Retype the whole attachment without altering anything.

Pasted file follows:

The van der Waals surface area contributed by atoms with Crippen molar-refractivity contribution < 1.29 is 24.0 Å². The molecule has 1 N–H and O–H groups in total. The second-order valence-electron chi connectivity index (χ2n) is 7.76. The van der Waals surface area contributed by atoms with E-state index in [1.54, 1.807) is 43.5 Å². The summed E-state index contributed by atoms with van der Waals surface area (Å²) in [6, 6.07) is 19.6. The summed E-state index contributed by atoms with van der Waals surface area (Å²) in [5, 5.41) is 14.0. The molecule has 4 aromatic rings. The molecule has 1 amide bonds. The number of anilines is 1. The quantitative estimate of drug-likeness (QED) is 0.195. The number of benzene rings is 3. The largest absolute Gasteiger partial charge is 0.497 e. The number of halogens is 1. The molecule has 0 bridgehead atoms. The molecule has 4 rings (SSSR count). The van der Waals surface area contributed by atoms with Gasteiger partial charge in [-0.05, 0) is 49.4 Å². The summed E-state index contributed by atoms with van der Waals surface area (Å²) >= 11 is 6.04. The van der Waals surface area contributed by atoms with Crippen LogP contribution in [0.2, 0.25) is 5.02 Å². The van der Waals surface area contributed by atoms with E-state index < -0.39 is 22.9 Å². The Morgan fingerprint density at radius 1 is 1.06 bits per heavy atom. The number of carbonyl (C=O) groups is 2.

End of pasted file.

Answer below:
The van der Waals surface area contributed by atoms with Crippen molar-refractivity contribution < 1.29 is 24.0 Å². The molecule has 1 N–H and O–H groups in total. The second-order valence-electron chi connectivity index (χ2n) is 7.76. The van der Waals surface area contributed by atoms with E-state index in [1.54, 1.807) is 43.5 Å². The summed E-state index contributed by atoms with van der Waals surface area (Å²) in [6, 6.07) is 19.6. The summed E-state index contributed by atoms with van der Waals surface area (Å²) in [5, 5.41) is 14.0. The molecule has 4 aromatic rings. The molecule has 1 amide bonds. The number of anilines is 1. The quantitative estimate of drug-likeness (QED) is 0.195. The number of benzene rings is 3. The largest absolute Gasteiger partial charge is 0.497 e. The number of halogens is 1. The molecule has 0 bridgehead atoms. The molecule has 4 rings (SSSR count). The van der Waals surface area contributed by atoms with Gasteiger partial charge in [-0.05, 0) is 49.4 Å². The summed E-state index contributed by atoms with van der Waals surface area (Å²) >= 11 is 6.04. The van der Waals surface area contributed by atoms with Crippen LogP contribution in [0.2, 0.25) is 5.02 Å². The van der Waals surface area contributed by atoms with E-state index < -0.39 is 22.9 Å². The Morgan fingerprint density at radius 1 is 1.06 bits per heavy atom. The number of carbonyl (C=O) groups is 2.